Tuesday, July 04, 2006

The War of the World

According to historian Professor Niall Ferguson, we need to rethink our understanding of the 20th century. There were not, he says, two world wars and a ‘cold’ war, but a single Hundred Years' War. It was not nationalism that powered these conflicts, but empires. The driving force was not class or socialism – race was. And finally, it was not the West that triumphed; in fact, power slowly and steadily migrated towards the new empires of the East.
In this website, Professor Ferguson explains why the last century was the most bloody in world history. An extensive chronology of the events that made this the ‘age of hatred’ shows how bloody conflict ebbed and flowed throughout the period. And there are many opportunities to take your interest further, from the multitude of links in the chronology to a comprehensive selection of resources. Chronology
The 20th century is usually defined by the reigns of certain monarchs, the administrations of specific politicians and the rules of a handful of dictators, as well as by a number of what are considered major but limited wars: World War I, World II, Korean War.
However, according to Niall Ferguson, the century can be seen as one long war, one that was particularly active from 1904, with the Russo-Japanese War, to 1953, when the Korean War literally drew a line between the great powers.
This chronology extends a bit longer than 100 years – from 1894 to 2005 – to introduce the century and provide an epilogue, and includes both the traditional milestones and the major events that make up what Professor Ferguson has called the ‘War of the World’. In addition, you can take your interest further by following the links to relevant websites throughout the chronology.

Blitz: The diary of an air raid

When Paris fell in June 1940, Britain stood alone against Germany. Air attack became the only means to harm the enemy. At first, only German military targets were hit, but with each bomb, the definition grew a little broader: telephone exchanges, railway stations, industrial targets. If workers' homes were hit, it was a necessary evil.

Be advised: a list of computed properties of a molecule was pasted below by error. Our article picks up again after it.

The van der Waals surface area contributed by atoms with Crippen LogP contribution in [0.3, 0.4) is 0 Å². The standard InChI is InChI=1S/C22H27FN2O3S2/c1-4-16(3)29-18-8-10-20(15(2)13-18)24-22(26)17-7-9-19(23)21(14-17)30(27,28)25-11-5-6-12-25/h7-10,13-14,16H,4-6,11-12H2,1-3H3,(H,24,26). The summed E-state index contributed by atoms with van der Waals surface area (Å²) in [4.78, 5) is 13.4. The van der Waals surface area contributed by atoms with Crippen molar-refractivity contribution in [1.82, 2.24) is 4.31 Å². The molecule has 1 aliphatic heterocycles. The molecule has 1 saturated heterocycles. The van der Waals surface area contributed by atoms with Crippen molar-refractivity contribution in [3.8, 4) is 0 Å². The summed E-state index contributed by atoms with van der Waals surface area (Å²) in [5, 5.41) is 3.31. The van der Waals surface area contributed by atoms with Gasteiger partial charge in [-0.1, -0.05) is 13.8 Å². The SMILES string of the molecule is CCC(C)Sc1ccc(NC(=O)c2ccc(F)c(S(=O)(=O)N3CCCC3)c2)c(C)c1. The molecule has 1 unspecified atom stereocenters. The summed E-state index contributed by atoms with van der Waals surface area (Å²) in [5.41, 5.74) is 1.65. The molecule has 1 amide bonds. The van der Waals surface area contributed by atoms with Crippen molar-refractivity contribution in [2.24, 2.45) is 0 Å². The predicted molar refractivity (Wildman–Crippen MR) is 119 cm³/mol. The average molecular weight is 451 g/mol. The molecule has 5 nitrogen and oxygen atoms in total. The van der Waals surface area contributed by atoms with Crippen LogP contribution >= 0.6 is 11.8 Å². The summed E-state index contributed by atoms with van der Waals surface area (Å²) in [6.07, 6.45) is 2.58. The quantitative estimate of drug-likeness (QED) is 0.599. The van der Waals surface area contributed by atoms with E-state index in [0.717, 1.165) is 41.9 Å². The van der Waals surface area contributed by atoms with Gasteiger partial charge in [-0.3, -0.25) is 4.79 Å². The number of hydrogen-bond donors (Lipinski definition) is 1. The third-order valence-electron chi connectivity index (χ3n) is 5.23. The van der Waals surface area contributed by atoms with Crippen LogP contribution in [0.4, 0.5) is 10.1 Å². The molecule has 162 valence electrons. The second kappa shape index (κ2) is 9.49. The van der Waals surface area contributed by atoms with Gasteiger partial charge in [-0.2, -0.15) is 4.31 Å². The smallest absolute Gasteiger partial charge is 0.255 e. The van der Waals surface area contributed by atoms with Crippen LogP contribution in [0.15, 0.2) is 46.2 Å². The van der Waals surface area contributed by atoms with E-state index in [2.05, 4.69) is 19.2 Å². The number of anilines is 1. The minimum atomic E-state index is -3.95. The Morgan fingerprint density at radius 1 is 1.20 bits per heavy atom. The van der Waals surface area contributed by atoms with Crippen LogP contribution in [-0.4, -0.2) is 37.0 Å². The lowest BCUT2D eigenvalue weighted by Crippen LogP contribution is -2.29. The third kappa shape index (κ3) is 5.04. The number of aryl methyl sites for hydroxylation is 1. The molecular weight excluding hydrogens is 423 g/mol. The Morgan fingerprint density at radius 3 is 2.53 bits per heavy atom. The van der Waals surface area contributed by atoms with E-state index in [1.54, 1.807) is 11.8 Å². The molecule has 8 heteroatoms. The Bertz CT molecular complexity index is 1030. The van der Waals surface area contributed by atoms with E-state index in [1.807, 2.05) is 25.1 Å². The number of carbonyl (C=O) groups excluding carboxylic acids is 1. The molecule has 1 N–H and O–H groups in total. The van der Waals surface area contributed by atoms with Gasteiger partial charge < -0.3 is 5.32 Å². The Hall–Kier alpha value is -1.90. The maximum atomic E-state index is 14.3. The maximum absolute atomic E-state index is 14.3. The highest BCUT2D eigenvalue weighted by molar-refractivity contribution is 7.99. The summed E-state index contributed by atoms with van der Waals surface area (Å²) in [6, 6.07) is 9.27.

In September, Hitler gave his reply. If they attack our cities, he said, we will raze theirs to the ground – and the Blitz on Britain began. For the first time in 1,000 years, Britain's status as an island nation could not protect it. This was an invasion from the air and civilians were the target. By Christmas 1940, people feared that something even worse was coming. It finally arrived on the night of 29/30 December.
This website gives an hour-by-hour account of what happened that terrible night, when German bombers launched their most devastating attack yet on London. This is accompanied by the words of some of those involved in the carnage, computer reconstructions and links to relevant websites and books.

The First Emperor

When he was barely 13 years old, the future emperor of China – Ying Zheng (260-210 BC) – became king of the western state of Qin (pronounced ‘Chin’) on the death of his father in 247 BC. His mother, now the queen dowager, had a long-time lover: Lu Buwei, adviser to the deceased king. For Lu, this was the perfect opportunity finally to get his hands on the reins of government.